Tracking the location of your customers
One of the first things you should do when trying to protect your business from credit card fraud is start tracking your customers’ IP addresses. This way, you’ll be able to notice if there any significant changes of location have been made. Of course, even if you notice a change has been made, it doesn’t mean you’ve been a victim of a fraud, since a customer of yours can always decide to shop from a different location or relocate. In situations like this, you shouldn’t be overly protective, as your customers will start thinking you don’t trust them which is never a good thing. A simple additional step of verification for those who don’t shop from their usual location is more than enough.
Identify proxy servers
We’ve talked about tracking your customers’ IP addresses but that may not always be enough to keep you safe from fraudsters. These cybercriminals might decide to use an anonymous proxy server in order to keep their real location secret. For example, let’s say a fraudster from Brazil wants to buy something from you using a stolen credit card with a billing address in New York. They’ll use a proxy to hide their real IP address and use one that appears to have come from New York. This tends to work simply because the IP address they use matches the location on the billing address. Luckily, there are free websites you can use to check whether or not a given IP is hiding behind a proxy. It might be a good idea to turn to these every time you notice something suspicious.
Achieve PCI DSS compliance
Another great way to keep your online business safe from credit card fraud is to make sure you’re following PCI DSS. This is short for “Payment Card Industry Data Security Standard” and can be defined as an information security standard for companies that handle credit cards. In order to achieve PCI DSS compliance, you’ll need to follow a whole range of methods and protocols for keeping your online business safe. This includes things such as network protection and card safety. Investing in network protection is extremely important since you need a good anti-malware software that’s going to keep fraudsters at bay. Tokenization is another interesting option, as it includes replacing your data with a token that hackers have no use of.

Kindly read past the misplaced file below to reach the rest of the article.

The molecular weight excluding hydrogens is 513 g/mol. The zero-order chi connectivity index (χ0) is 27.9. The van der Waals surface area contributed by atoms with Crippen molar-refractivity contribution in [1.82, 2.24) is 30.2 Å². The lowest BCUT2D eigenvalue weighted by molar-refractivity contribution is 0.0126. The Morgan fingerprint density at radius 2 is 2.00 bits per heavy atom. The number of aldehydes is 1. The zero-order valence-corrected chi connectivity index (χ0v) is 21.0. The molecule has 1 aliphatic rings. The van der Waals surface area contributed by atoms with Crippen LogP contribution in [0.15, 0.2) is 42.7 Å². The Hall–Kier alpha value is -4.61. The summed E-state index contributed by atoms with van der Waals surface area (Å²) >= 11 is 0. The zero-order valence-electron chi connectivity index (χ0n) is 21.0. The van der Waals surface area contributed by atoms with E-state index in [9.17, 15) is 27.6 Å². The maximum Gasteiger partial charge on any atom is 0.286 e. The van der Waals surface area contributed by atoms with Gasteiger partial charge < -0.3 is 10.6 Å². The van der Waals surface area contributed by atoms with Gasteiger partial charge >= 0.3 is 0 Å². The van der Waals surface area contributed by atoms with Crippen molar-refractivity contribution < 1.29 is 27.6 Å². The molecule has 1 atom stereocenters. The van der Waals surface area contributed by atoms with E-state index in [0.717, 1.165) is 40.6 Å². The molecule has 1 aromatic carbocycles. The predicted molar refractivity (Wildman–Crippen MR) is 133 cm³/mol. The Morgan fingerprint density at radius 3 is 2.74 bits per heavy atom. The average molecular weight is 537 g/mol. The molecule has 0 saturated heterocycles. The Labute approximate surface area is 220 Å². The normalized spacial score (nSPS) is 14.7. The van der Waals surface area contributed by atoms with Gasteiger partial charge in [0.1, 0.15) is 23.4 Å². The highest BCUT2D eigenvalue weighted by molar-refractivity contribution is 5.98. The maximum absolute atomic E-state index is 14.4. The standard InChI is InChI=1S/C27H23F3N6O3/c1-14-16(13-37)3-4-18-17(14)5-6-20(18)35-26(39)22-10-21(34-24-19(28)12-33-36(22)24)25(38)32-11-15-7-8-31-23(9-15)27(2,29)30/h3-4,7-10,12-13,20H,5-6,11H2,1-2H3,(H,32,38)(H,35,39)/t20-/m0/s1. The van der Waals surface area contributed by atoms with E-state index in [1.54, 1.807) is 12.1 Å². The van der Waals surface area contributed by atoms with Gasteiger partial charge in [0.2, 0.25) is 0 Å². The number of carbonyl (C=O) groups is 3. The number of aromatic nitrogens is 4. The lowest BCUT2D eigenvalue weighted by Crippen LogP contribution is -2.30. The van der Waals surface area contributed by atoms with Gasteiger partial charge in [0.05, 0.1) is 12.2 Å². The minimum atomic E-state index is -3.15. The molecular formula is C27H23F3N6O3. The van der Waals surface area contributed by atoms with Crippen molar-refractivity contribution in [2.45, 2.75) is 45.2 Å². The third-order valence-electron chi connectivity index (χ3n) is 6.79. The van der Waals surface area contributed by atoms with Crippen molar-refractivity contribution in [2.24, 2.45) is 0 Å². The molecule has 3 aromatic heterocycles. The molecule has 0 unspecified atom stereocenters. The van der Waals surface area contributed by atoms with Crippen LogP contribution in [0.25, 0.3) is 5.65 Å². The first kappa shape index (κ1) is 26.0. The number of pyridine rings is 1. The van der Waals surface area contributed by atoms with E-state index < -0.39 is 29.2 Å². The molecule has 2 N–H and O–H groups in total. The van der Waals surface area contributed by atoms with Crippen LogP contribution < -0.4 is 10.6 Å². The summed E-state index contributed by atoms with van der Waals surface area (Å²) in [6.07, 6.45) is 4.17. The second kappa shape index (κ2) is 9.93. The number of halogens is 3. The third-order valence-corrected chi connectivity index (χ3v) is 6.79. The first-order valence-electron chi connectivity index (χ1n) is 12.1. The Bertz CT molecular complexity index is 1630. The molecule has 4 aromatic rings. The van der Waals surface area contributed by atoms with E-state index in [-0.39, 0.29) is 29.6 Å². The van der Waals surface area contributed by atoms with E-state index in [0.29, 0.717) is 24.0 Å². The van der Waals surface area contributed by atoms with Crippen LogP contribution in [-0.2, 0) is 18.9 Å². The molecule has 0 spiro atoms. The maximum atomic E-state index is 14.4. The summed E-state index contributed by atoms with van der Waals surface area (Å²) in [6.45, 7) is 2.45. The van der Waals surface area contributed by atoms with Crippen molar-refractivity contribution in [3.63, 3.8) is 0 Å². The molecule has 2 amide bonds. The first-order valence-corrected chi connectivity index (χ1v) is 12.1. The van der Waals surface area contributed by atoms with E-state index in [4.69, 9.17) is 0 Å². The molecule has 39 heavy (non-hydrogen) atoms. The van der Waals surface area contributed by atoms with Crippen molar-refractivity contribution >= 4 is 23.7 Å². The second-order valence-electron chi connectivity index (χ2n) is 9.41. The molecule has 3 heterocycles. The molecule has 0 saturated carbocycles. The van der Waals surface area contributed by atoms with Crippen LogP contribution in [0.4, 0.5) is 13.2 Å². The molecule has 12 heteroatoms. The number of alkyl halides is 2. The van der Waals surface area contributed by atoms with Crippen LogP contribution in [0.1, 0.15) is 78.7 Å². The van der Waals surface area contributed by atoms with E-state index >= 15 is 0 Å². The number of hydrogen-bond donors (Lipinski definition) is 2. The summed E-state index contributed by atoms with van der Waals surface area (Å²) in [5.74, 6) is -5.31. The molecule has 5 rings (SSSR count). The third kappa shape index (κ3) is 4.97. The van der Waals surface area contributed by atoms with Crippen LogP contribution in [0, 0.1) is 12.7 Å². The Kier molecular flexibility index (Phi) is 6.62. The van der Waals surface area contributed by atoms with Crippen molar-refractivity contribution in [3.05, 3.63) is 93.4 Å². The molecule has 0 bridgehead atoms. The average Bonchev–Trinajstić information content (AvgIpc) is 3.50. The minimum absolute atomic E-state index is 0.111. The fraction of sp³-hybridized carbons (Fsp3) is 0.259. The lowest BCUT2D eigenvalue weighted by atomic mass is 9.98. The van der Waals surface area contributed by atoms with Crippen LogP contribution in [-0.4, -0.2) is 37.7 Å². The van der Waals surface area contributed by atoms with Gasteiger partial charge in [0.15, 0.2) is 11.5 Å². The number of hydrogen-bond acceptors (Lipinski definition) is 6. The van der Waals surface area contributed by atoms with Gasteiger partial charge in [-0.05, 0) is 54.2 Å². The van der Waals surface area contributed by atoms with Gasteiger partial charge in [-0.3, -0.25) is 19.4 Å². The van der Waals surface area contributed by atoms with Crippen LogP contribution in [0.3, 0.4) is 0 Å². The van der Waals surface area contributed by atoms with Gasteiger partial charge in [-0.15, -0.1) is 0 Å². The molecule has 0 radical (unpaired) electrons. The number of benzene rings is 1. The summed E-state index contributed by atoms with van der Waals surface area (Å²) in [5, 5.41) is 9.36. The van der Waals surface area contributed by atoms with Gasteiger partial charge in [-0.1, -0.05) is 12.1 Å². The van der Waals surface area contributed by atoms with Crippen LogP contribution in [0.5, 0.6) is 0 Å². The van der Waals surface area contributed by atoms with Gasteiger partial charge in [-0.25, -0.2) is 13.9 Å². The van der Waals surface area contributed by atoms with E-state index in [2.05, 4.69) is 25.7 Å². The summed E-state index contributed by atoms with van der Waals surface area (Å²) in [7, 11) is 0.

Stay updated on credit card frauds
We’ve already mentioned that credit card frauds tend to happen quite often. So, besides protecting your online business from these you might want to stay updated on the latest credit card frauds that have taken place. That way, you’ll know what hackers are up to and what you can do to prevent them from targeting your online business. And don’t just keep an eye on card, number and identity frauds but stay aware of ransomware and invoice frauds as well. Hackers are constantly becoming more dangerous and we can’t possibly imagine what they’re going to come up with next.
While there are so many things you’ll have to do to keep your online business afloat, one of the most important goals you’ll need to set is protecting your business from credit card fraud. Fail to do this, and you might end up losing money and having your reputation tainted.